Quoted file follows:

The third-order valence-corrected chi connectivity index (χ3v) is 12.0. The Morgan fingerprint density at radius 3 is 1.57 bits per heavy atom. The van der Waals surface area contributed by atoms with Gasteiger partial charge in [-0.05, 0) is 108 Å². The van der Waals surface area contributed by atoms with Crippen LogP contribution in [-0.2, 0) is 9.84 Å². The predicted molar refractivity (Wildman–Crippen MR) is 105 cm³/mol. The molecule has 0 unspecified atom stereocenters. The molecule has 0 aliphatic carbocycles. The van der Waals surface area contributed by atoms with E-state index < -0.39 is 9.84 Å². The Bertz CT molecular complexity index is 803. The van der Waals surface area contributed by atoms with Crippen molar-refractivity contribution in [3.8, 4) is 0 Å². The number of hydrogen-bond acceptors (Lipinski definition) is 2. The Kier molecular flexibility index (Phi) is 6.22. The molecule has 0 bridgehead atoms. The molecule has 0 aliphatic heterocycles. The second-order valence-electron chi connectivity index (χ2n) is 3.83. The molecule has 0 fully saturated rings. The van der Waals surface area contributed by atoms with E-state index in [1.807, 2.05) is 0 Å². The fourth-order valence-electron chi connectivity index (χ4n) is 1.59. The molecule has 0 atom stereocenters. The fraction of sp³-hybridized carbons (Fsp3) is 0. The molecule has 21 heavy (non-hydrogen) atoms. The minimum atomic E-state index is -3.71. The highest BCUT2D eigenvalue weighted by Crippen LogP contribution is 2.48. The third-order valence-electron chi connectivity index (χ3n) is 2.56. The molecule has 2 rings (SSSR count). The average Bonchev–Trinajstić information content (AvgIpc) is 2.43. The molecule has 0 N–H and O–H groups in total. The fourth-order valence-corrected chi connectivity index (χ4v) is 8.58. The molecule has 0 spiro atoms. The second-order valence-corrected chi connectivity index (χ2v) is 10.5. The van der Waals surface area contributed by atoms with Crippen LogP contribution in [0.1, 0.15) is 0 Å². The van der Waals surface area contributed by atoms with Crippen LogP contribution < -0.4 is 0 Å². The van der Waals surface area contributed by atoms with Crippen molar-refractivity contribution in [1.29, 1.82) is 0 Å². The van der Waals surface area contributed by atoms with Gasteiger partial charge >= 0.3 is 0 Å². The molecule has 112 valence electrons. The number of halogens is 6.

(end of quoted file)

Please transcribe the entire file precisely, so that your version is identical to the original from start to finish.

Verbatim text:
The third-order valence-corrected chi connectivity index (χ3v) is 12.0. The Morgan fingerprint density at radius 3 is 1.57 bits per heavy atom. The van der Waals surface area contributed by atoms with Gasteiger partial charge in [-0.05, 0) is 108 Å². The van der Waals surface area contributed by atoms with Crippen LogP contribution in [-0.2, 0) is 9.84 Å². The predicted molar refractivity (Wildman–Crippen MR) is 105 cm³/mol. The molecule has 0 unspecified atom stereocenters. The molecule has 0 aliphatic carbocycles. The van der Waals surface area contributed by atoms with E-state index < -0.39 is 9.84 Å². The Bertz CT molecular complexity index is 803. The van der Waals surface area contributed by atoms with Crippen molar-refractivity contribution in [3.8, 4) is 0 Å². The number of hydrogen-bond acceptors (Lipinski definition) is 2. The Kier molecular flexibility index (Phi) is 6.22. The molecule has 0 bridgehead atoms. The molecule has 0 aliphatic heterocycles. The second-order valence-electron chi connectivity index (χ2n) is 3.83. The molecule has 0 fully saturated rings. The van der Waals surface area contributed by atoms with E-state index in [1.807, 2.05) is 0 Å². The fourth-order valence-electron chi connectivity index (χ4n) is 1.59. The molecule has 0 atom stereocenters. The fraction of sp³-hybridized carbons (Fsp3) is 0. The molecule has 21 heavy (non-hydrogen) atoms. The minimum atomic E-state index is -3.71. The highest BCUT2D eigenvalue weighted by Crippen LogP contribution is 2.48. The third-order valence-electron chi connectivity index (χ3n) is 2.56. The molecule has 2 rings (SSSR count). The average Bonchev–Trinajstić information content (AvgIpc) is 2.43. The molecule has 0 N–H and O–H groups in total. The fourth-order valence-corrected chi connectivity index (χ4v) is 8.58. The molecule has 0 spiro atoms. The second-order valence-corrected chi connectivity index (χ2v) is 10.5. The van der Waals surface area contributed by atoms with Crippen LogP contribution in [0.1, 0.15) is 0 Å². The van der Waals surface area contributed by atoms with Crippen LogP contribution < -0.4 is 0 Å². The van der Waals surface area contributed by atoms with Crippen molar-refractivity contribution in [1.29, 1.82) is 0 Å². The van der Waals surface area contributed by atoms with Gasteiger partial charge >= 0.3 is 0 Å². The molecule has 112 valence electrons. The number of halogens is 6.